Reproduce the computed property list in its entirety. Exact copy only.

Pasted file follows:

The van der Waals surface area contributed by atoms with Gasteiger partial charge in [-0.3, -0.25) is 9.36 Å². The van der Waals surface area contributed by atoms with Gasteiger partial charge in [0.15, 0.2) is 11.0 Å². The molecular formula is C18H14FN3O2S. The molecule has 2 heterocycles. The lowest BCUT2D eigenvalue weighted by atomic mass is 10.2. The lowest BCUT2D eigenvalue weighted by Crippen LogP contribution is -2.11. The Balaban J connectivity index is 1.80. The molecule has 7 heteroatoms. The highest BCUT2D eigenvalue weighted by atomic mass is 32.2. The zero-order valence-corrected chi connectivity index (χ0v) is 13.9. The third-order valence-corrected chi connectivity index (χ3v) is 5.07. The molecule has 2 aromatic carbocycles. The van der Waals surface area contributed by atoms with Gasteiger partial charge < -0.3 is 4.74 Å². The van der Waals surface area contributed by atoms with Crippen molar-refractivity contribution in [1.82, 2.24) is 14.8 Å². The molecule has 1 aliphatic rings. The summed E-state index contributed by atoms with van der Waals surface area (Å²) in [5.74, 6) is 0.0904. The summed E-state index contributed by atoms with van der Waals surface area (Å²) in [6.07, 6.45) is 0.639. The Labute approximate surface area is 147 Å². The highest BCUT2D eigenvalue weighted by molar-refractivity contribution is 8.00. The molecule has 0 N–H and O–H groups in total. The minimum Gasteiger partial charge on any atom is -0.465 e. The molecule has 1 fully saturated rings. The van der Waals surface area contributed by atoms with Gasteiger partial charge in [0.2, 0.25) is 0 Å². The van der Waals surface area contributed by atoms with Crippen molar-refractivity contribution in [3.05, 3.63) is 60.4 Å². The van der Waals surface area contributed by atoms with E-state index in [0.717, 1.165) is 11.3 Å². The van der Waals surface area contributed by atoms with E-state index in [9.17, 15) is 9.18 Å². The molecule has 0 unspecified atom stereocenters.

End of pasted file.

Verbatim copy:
The van der Waals surface area contributed by atoms with Gasteiger partial charge in [-0.3, -0.25) is 9.36 Å². The van der Waals surface area contributed by atoms with Gasteiger partial charge in [0.15, 0.2) is 11.0 Å². The molecular formula is C18H14FN3O2S. The molecule has 2 heterocycles. The lowest BCUT2D eigenvalue weighted by atomic mass is 10.2. The lowest BCUT2D eigenvalue weighted by Crippen LogP contribution is -2.11. The Balaban J connectivity index is 1.80. The molecule has 7 heteroatoms. The highest BCUT2D eigenvalue weighted by atomic mass is 32.2. The zero-order valence-corrected chi connectivity index (χ0v) is 13.9. The third-order valence-corrected chi connectivity index (χ3v) is 5.07. The molecule has 2 aromatic carbocycles. The van der Waals surface area contributed by atoms with Gasteiger partial charge < -0.3 is 4.74 Å². The van der Waals surface area contributed by atoms with Crippen molar-refractivity contribution in [1.82, 2.24) is 14.8 Å². The molecule has 1 aliphatic rings. The summed E-state index contributed by atoms with van der Waals surface area (Å²) in [5.74, 6) is 0.0904. The summed E-state index contributed by atoms with van der Waals surface area (Å²) in [6.07, 6.45) is 0.639. The Labute approximate surface area is 147 Å². The highest BCUT2D eigenvalue weighted by molar-refractivity contribution is 8.00. The molecule has 0 N–H and O–H groups in total. The minimum Gasteiger partial charge on any atom is -0.465 e. The molecule has 1 fully saturated rings. The van der Waals surface area contributed by atoms with Gasteiger partial charge in [0.2, 0.25) is 0 Å². The van der Waals surface area contributed by atoms with Crippen molar-refractivity contribution in [3.05, 3.63) is 60.4 Å². The van der Waals surface area contributed by atoms with E-state index in [0.717, 1.165) is 11.3 Å². The van der Waals surface area contributed by atoms with E-state index in [9.17, 15) is 9.18 Å². The molecule has 0 unspecified atom stereocenters.